Wildcat Academic Mentoring program began this fall


WAM mentors (left to right): Chloe Cairns, Madeline Bjorn, Olivia Zavala, Natalie Amos, Anna Richardson, Sidney Grimm, Maggie Gatlin, Kiara Zmiarovich Sadaya, Tiffany Ochoa, Jacque Ramirez. Photo courtesy of Julia James

Megan Rogers, Senior Reporter

Wildcats Academic Mentoring (WAM) launched this fall, which is an all-new peer mentoring program created and directed by Julia James.

James said WAM is an academic success program that also balances emotional and mental wellness with self-care.

On the wellness and self-care side of WAM, it’s all about helping students who may be struggling in their lives and it’s about being a listening ear for them.

“You can have students that are engaging so much in social time that their academics are suffering,” James said. “You also have students who are like sleep, do classwork, sleep, do classwork and they’re forgetting to eat or spend time with friends or have those other parts of life that are really important for our mental health.”

While the peer mentors are not trained mental health professionals, they are trained to help students find the resources they need, whether that be counseling, disability services, etc. 

James said there is no conversation surrounding why a student struggles in classes without the conversation about how a student struggles in their personal life.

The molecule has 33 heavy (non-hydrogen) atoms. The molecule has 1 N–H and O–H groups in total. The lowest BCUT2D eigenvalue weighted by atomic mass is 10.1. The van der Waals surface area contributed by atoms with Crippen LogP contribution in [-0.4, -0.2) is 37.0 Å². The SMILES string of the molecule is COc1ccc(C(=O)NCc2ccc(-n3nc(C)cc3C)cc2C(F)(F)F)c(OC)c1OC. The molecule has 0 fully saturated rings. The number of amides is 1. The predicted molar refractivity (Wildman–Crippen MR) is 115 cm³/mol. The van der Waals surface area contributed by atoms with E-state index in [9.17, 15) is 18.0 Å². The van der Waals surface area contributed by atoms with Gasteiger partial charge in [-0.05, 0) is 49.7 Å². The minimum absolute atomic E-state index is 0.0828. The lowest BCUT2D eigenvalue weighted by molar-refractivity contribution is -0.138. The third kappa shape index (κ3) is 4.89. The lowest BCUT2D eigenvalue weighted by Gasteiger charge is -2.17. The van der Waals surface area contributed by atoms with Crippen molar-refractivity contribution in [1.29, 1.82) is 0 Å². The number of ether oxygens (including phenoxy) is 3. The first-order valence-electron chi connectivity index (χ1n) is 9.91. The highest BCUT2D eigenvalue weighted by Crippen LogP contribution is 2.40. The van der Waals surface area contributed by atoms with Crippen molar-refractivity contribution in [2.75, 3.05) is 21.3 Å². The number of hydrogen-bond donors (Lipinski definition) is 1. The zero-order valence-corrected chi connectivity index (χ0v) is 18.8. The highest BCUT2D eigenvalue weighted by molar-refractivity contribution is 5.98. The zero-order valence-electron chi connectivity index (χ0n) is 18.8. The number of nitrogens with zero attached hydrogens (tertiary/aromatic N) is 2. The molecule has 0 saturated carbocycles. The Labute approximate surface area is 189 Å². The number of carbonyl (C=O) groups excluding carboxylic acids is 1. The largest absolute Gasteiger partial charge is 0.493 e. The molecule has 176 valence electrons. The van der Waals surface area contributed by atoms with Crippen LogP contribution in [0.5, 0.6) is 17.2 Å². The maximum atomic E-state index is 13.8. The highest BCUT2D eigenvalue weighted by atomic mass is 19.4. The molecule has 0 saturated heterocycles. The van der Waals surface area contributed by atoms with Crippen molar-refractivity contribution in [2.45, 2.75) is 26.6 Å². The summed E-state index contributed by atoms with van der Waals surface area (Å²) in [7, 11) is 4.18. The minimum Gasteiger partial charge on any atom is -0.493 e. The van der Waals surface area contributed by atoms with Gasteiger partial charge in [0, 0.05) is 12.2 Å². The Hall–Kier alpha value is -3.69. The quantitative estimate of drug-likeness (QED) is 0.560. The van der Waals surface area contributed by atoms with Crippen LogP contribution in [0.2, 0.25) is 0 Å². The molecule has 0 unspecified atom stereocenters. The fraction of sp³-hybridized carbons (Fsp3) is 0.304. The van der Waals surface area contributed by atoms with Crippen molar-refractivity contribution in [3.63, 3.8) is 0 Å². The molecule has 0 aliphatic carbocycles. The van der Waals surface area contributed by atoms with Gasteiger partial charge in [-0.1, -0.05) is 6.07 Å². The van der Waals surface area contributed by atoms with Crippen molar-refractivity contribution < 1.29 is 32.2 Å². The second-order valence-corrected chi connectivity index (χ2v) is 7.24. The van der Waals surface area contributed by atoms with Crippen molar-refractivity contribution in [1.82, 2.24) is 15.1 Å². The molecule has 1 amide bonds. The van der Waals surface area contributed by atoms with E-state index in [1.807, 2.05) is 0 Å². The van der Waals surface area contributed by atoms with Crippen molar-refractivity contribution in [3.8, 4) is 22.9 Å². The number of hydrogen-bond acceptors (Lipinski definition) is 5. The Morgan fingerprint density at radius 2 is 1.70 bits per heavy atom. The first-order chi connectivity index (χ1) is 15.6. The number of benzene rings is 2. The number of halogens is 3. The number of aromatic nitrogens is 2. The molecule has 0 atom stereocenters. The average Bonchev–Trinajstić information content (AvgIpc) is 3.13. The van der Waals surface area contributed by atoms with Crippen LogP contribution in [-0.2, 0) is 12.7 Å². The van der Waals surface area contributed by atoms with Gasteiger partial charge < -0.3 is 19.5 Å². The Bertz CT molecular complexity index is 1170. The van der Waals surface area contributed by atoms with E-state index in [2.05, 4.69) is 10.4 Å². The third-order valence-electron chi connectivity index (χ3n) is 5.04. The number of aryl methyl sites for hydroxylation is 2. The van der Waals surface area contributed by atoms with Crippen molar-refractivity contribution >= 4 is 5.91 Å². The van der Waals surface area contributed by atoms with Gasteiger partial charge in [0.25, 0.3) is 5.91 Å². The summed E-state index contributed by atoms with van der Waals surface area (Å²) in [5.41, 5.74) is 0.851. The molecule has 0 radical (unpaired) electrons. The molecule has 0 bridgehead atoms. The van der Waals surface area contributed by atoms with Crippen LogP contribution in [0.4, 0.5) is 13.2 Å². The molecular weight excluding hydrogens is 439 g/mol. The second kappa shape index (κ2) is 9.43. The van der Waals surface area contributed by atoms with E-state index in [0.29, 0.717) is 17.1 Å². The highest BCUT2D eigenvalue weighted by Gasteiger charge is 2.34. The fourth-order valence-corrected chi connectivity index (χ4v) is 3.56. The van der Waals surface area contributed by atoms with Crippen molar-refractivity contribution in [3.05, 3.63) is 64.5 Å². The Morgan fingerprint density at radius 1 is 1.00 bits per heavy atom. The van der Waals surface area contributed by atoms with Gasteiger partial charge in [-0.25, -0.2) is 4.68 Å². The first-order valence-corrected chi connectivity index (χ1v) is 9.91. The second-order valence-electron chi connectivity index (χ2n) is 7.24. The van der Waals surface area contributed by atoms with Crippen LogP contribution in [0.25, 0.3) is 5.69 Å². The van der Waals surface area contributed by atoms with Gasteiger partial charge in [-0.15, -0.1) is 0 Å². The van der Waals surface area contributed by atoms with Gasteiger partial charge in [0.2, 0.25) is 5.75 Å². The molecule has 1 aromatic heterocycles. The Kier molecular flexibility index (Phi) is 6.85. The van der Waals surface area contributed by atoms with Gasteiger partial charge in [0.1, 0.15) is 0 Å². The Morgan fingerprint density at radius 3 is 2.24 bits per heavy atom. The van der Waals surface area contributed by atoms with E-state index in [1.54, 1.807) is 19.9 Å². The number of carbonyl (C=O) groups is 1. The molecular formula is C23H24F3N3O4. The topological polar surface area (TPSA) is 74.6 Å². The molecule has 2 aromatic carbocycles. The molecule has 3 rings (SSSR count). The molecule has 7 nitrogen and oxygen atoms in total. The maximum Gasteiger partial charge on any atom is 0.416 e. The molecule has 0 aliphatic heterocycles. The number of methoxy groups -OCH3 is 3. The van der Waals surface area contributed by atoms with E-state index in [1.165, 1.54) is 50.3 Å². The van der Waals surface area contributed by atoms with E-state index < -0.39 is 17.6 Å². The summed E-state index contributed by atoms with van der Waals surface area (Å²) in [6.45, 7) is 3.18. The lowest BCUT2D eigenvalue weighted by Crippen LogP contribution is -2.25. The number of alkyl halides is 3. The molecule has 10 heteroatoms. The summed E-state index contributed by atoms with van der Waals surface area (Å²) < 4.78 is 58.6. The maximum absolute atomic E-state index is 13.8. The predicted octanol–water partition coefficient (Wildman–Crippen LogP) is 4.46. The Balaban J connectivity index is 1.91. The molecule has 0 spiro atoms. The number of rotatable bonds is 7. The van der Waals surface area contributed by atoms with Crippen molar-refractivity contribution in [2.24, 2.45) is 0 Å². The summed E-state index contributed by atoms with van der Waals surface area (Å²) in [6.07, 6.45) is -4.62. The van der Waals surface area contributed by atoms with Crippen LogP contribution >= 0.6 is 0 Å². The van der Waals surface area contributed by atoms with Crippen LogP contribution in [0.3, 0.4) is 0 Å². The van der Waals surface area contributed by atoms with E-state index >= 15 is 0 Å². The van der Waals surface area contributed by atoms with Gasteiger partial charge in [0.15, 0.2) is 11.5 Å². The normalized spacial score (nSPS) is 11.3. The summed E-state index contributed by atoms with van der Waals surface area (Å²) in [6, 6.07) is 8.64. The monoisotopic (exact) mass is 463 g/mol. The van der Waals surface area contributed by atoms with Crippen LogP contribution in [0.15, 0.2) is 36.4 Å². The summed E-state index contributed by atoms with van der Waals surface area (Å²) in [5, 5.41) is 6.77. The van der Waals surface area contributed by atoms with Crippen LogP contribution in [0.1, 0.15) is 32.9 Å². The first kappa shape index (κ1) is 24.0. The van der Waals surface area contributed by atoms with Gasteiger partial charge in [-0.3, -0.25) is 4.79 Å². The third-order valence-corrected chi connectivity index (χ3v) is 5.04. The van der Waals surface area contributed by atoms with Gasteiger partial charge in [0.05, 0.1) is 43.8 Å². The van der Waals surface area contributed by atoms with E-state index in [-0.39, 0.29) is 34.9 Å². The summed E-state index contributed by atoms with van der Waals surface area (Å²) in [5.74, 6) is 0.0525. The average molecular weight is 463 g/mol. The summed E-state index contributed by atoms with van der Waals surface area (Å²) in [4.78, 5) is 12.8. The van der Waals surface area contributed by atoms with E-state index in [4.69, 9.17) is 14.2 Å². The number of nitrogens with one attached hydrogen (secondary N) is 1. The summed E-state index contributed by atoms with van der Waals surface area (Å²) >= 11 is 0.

WAM mentors (left to right): Natalie Hammill, Carson Fast, Sam DeSmith, Jacob Luthardt, Lee Schwartz, Ruby Collins. Photo courtesy of Julia James

“Something I’ve really been learning as a learning support professional in these last years of my career is that you can’t really separate those things,” James said. “They’re inextricable.”

With WAM, students’ individual strengths and needs are acknowledged by personality matching them to a peer mentor. To do this, students fill out a survey and then go in and have a face-to-face conversation.

Carson Fast, music performance senior and WAM mentor, said one thing they can help with in WAM is learning how to prioritize school and life. 

“We can also help build daily schedules, like ‘Oh, I need a morning routine or I need something to help me study better and so we help with that,’” Fast said. “Helping them [with] academics and understanding how to be a college kid, how to interact with people professionally and still get what you need out of the courses.”

If students are struggling to remember things they read in a textbook, they can also learn textbook reading strategies or note-taking strategies. If a student needs help reaching out to a professor, WAM can help with that. 

Fast said the reason why she became a mentor in WAM is to help students like her. 

“I wanted to help students with disabilities because I have disabilities myself,” Fast said. “I just want to help students with ADHD just kind of figure out college because it was definitely a learning curve and really hard for me.”

Natalie Amos, first-year graduate student studying psychology and a graduate mentor in WAM, said the academic side of WAM is also about making things more simple for students. 

“We will kind of just break down every component of their classes and see, ‘Hey, you said you’re struggling in this area, but let’s look at all the factors that are influencing that,’” Amos said.

For students who believe WAM can help them, they can go to cwu.retain.io and click the red Wildcat Academic Mentoring button to schedule an appointment.